So intellectuals wrote a lot about their reactions to Indians, but we know much less about the reactions of ordinary people who based their beliefs about the world on tradition and tale, not theory. Most of the people who actually came into contact with Indians on the frontier at this time were of Celtic extraction, often straight from Highland crofts or rural Ireland. They brought to America their clannish allegiances, their martial traditions, their fondness for ecstatic religion—and their folk traditions. They had certain expectations about the way other-worldly beings behaved and acted. When they were pushed or moved onto the frontier, they found themselves sharing space with incomprehensible and unpredictable beings. It only stands to reason that their pre-formed expectations about the Other were projected onto the Indians.
When we enter the world of the frontier through the gateway of Celtic traditional belief, and try to see what the settlers saw, America looks like a very different place.
People moving west before the Revolution had to cross a line that separated the predictable world of Europe from the wilderness. It was called the Proclamation Line, after the Proclamation of 1763, in which George III had forbidden settlement west of the Appalachian Mountains in order to preserve the West as “a Desert for the Indians to hunt and to inhabit.” Once beyond the line, settlers were beyond protection.
When people entered the West, what they encountered first was the forest. Not the little patches of woodland we have set aside to cherish in a paved-over world—this forest was endless, impenetrable, unmapped. It stretched uninterrupted from the foothills of the Appalachians to the rumored shores of the Mississippi 800 miles away—a forest four times larger than all of Britain and Ireland combined. To newcomers, it seemed primeval, unchanged since the dawn of time, mile upon endless mile of dank moss and tangled vine under the uninterrupted shadow of ancient trees. “Who can tell how far it extends?” wrote one American in 1782. “For no European foot has as yet travelled half the extent of this mighty continent!”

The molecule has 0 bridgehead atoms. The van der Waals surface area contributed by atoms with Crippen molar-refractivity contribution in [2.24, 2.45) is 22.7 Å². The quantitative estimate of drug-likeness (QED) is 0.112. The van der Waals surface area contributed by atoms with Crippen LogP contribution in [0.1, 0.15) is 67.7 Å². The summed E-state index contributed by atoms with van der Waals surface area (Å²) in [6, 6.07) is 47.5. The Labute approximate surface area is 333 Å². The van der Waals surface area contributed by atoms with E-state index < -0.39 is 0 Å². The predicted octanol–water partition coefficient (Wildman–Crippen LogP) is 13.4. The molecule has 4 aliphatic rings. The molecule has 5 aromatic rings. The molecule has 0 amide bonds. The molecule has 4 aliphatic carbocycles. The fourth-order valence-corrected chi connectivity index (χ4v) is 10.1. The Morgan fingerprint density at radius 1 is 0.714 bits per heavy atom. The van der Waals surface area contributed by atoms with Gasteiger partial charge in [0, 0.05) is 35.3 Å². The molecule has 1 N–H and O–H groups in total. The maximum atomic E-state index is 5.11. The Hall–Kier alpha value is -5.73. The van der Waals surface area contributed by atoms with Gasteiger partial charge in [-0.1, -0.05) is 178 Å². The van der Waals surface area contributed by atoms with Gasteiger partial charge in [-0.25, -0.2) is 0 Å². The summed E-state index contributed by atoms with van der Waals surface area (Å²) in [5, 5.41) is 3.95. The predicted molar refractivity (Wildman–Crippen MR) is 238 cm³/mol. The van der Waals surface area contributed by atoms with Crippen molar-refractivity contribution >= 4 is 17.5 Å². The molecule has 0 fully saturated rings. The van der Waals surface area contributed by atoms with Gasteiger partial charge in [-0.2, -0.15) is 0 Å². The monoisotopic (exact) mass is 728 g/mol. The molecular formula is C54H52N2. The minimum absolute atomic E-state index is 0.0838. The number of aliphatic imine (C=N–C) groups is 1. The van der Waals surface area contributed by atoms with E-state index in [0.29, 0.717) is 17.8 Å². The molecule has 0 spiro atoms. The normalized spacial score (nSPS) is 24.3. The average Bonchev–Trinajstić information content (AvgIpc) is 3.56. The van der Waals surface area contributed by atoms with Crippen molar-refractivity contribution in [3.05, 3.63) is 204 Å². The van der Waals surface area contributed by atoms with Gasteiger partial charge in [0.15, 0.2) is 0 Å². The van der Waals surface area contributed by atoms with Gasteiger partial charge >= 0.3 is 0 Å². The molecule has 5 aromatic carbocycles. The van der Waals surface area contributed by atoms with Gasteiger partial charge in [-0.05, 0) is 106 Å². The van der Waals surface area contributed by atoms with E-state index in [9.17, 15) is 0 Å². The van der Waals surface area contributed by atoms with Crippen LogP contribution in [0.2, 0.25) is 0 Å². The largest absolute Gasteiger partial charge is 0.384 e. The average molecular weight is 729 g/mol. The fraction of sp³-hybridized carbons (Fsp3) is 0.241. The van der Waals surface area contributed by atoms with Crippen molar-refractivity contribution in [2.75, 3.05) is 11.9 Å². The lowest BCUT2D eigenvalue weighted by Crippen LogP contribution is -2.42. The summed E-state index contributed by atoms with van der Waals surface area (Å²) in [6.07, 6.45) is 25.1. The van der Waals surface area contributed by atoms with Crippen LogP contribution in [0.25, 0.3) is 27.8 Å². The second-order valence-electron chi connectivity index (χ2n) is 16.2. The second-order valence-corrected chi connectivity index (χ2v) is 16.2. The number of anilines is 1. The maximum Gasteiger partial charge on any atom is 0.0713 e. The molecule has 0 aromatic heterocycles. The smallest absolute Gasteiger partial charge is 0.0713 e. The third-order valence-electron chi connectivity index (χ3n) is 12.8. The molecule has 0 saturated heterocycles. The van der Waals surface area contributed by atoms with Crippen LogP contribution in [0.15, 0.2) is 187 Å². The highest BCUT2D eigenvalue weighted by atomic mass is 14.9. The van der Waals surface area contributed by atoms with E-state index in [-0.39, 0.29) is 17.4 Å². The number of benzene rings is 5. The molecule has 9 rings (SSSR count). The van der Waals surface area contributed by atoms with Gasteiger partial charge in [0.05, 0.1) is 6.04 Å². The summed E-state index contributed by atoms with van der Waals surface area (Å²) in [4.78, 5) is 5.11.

Things grew to immense sizes in the West. American chestnuts (a species now almost extinct) had trunks that rose fifty feet before branching, and a surveyor in 1774 measured a sycamore thirty-seven feet in circumference. Boatmen hauled hundred-pound catfish from the river. There were flocks of neon-colored Carolina parakeets flashing through the trees (yes, even in Ohio). Watching from the overhead branches were the huge tawny cats most people called panthers. Rumor told of “the ivory-bill wood-cock” whose beak was pure ivory—“a circumstance very singular in the plumy tribe.” More amazing to them than to us were the buffaloes that ranged as far east as the border of West Virginia. One astonished traveler described them as a sort of mythic beast assembled chimera-like from the parts of other animals: the body of a cow, the eye of a goat, the grunt of a hog.
But these living behemoths were dwarfed by the mysterious bones found at a salt spring just past the Kentucky River. Here, wrote one eyewitness,
very large bones are found, far surpassing the size of any species of animals now in America. The head appears to have been about three feet long, the ribs seven, and the thigh bones about four; one of which is reposited in the library in Philadelphia, and said to weigh seventy-eight pounds….These bones have equally excited the amazement of the ignorant, and attracted the attention of the philosopher….Whence is it that the whole species has disappeared from America?…These are difficulties sufficient to stagger credulity itself….Can then so great a link have perished from the chain of nature?
The mystery posed by the great bones was coupled with another one, even more troubling to accepted wisdom. As soon as they started to cross the mountains, Americans came upon evidence that this land had been inhabited by an advanced civilization at some ancient time in history. The discovery of a mysterious race of builders and engineers, unmentioned in the Bible or any history, posed such a dilemma that American intellectuals quickly entered into a state of denial about their existence, an attitude that persists today. But the ancient landmarks must have evoked a different response from Celtic immigrants—one of familiarity. Here were huge barrows marking the graves of neolithic chieftains. When broken open, they revealed coffins assembled from stone slabs, holding gigantic skeletons arrayed in shell beads and copper weapons. Hauntingly beautiful sculptures had been left as grave goods.